Academic journal article Care Management Journals

Case Management for Long-Term Conditions: Developing Targeting Processes

Academic journal article Care Management Journals

Case Management for Long-Term Conditions: Developing Targeting Processes

Article excerpt

Intensive case management (ICM) is traditionally targeted at patients with complex needs and exists within a wider service context. Targeting is integral to the effi ciency of the service. A process and outcome evaluation of case management was conducted in a large urban area in England between 2007 and 2008. Data from a postal questionnaire, interviews, and resource utilization data of patients within the service are used to explore issues associated with targeting. The study identifi ed various approaches to select appropriate patients. A lack of standardization in assessment was apparent. Reported policies on case allocation, caseload size, and frequency of visiting patients varied. There was little evidence of ICM. Not all patients in receipt of case management admitted to hospital were diagnosed with a specifi c disease or condition. Few patients were recorded as discharged and transferred to another service. We conclude that measures of targeting often focus only on admission to a service and specifi c outcomes and suggest that targeting be considered as a series of interconnected processes rather than static indicators.

Keywords: patient identifi cation; assessment; caseload size; case closure

Internationally, the development of long-term conditions strategies has permitted a variety of forms of case (or care) management arrangements to develop (Applebaum & Austin, 1990; Ikegami, Yamauchi, & Yamada, 2003; Ouwens, Wollersheim, Hermens, Hulscher, & Grol, 2005; Ozanne, 2004; Reilly, Hughes, & Challis, 2010; Tsai, Morton, Mangione, & Keeler, 2005; Weiner, Stewart, Hughes, Challis, & Darton, 2002). In the literature, a distinction is made between intensive care management (ICM), offered to a limited group with greater needs, and a care management approach, which is available across the service (Challis, 1994). Targeting is fundamental to acknowledging and upholding this distinction. ICM is usually targeted at those who are at risk of admission to institutional care and who have complex needs (Applebaum & Austin, 1990; Challis, 1994; Challis, Darton, Hughes, Stewart, & Weiner, 2001; Challis & Davies, 1986). Certain organizational factors are associated with it, including small caseloads, a multidisciplinary assessment of health and social care needs, and a frequently reviewed and adjusted care plan of services to meet these needs developed by a care manager (Challis et al., 2001). ICM also requires established links to other services so patients can be referred if necessary (Challis, Darton, Johnson, Stone, & Traske, 1995). This article explores both the nature and effectiveness of targeting within a case management service for adults with long-term health conditions.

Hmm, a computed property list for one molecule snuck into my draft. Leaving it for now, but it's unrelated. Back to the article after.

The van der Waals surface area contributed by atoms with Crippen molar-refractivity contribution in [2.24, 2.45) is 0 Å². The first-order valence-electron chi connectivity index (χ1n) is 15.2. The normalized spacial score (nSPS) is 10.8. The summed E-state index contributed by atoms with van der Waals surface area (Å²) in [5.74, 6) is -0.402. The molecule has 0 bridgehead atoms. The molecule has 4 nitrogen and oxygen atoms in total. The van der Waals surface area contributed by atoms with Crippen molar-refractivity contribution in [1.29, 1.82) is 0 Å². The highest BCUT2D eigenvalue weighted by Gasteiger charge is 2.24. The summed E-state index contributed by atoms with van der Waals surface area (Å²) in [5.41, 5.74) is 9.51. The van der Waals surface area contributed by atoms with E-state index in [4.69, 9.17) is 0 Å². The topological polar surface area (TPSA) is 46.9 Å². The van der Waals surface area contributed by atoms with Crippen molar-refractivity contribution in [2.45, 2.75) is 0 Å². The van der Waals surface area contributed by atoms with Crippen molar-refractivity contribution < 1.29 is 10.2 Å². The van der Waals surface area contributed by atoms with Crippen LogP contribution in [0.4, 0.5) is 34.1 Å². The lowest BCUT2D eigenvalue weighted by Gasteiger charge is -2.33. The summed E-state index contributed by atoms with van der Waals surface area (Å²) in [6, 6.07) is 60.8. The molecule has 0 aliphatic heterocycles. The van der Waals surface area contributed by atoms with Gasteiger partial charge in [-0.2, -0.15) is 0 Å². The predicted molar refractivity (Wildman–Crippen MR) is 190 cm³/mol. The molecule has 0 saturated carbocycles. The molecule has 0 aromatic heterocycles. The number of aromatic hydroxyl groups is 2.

The process of targeting begins at the point of entry, and its purpose is to successfully identify patients who will benefi t most. Here the relationship between case fi nding, screening, and eligibility within a service is complex but important (Stewart, Hughes, Challis, & Weiner, 2003). If appropriate patients are to be referred into the service and their needs successfully met, a balance between these tasks needs to be achieved (Challis & Davies, 1986). The assessment process also contributes to targeting. Assessment has been described as fulfi lling three functions: collecting information about patients' circumstances; evaluating these circumstances and their needs; and constructing a care plan to meet these needs (Hughes, Sutcliffe, & Challis, 2005). Evaluating these circumstances and needs represents the fi nal stage of targeting on entry: ensuring that the most suitable patients are admitted to the service.

Another aspect of the process is targeting within a case management service-"systematically deciding who gets which services, when and in what amounts" (Greene, Ondrich, & Laditka, 1998, p. S229). This is necessary to ensure that patients receive a level of response appropriate to their needs (Hughes et al. …

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